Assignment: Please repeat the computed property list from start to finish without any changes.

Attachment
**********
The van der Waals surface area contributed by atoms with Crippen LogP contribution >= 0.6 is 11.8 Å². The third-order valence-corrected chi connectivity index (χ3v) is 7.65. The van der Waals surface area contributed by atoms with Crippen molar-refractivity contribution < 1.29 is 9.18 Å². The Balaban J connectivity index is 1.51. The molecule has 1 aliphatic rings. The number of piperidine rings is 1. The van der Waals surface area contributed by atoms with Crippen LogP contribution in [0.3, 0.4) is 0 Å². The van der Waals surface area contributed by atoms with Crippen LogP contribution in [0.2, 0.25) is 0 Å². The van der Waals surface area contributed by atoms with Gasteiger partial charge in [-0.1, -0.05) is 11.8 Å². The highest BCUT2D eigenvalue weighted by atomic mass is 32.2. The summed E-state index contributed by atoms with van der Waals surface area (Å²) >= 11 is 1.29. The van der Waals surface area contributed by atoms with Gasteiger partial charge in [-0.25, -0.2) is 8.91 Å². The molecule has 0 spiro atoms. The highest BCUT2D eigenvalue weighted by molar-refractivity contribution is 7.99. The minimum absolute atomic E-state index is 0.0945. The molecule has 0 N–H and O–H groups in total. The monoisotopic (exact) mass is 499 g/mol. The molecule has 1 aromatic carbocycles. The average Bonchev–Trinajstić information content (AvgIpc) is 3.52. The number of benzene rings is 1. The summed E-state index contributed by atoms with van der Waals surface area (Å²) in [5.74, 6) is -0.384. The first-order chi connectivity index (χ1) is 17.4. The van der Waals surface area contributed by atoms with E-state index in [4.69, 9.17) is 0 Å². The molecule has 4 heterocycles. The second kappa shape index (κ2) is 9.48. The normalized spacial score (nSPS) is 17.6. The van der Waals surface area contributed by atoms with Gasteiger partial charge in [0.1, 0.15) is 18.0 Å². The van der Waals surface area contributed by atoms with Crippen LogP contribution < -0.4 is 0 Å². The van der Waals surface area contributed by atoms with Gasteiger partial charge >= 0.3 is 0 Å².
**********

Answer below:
The van der Waals surface area contributed by atoms with Crippen LogP contribution >= 0.6 is 11.8 Å². The third-order valence-corrected chi connectivity index (χ3v) is 7.65. The van der Waals surface area contributed by atoms with Crippen molar-refractivity contribution < 1.29 is 9.18 Å². The Balaban J connectivity index is 1.51. The molecule has 1 aliphatic rings. The number of piperidine rings is 1. The van der Waals surface area contributed by atoms with Crippen LogP contribution in [0.3, 0.4) is 0 Å². The van der Waals surface area contributed by atoms with Crippen LogP contribution in [0.2, 0.25) is 0 Å². The van der Waals surface area contributed by atoms with Gasteiger partial charge in [-0.1, -0.05) is 11.8 Å². The highest BCUT2D eigenvalue weighted by atomic mass is 32.2. The summed E-state index contributed by atoms with van der Waals surface area (Å²) >= 11 is 1.29. The van der Waals surface area contributed by atoms with Gasteiger partial charge in [-0.25, -0.2) is 8.91 Å². The molecule has 0 spiro atoms. The highest BCUT2D eigenvalue weighted by molar-refractivity contribution is 7.99. The minimum absolute atomic E-state index is 0.0945. The molecule has 0 N–H and O–H groups in total. The monoisotopic (exact) mass is 499 g/mol. The molecule has 1 aromatic carbocycles. The average Bonchev–Trinajstić information content (AvgIpc) is 3.52. The number of benzene rings is 1. The summed E-state index contributed by atoms with van der Waals surface area (Å²) in [5.74, 6) is -0.384. The first-order chi connectivity index (χ1) is 17.4. The van der Waals surface area contributed by atoms with E-state index in [4.69, 9.17) is 0 Å². The molecule has 4 heterocycles. The second kappa shape index (κ2) is 9.48. The normalized spacial score (nSPS) is 17.6. The van der Waals surface area contributed by atoms with Gasteiger partial charge in [0.1, 0.15) is 18.0 Å². The van der Waals surface area contributed by atoms with Crippen LogP contribution < -0.4 is 0 Å². The van der Waals surface area contributed by atoms with Gasteiger partial charge >= 0.3 is 0 Å².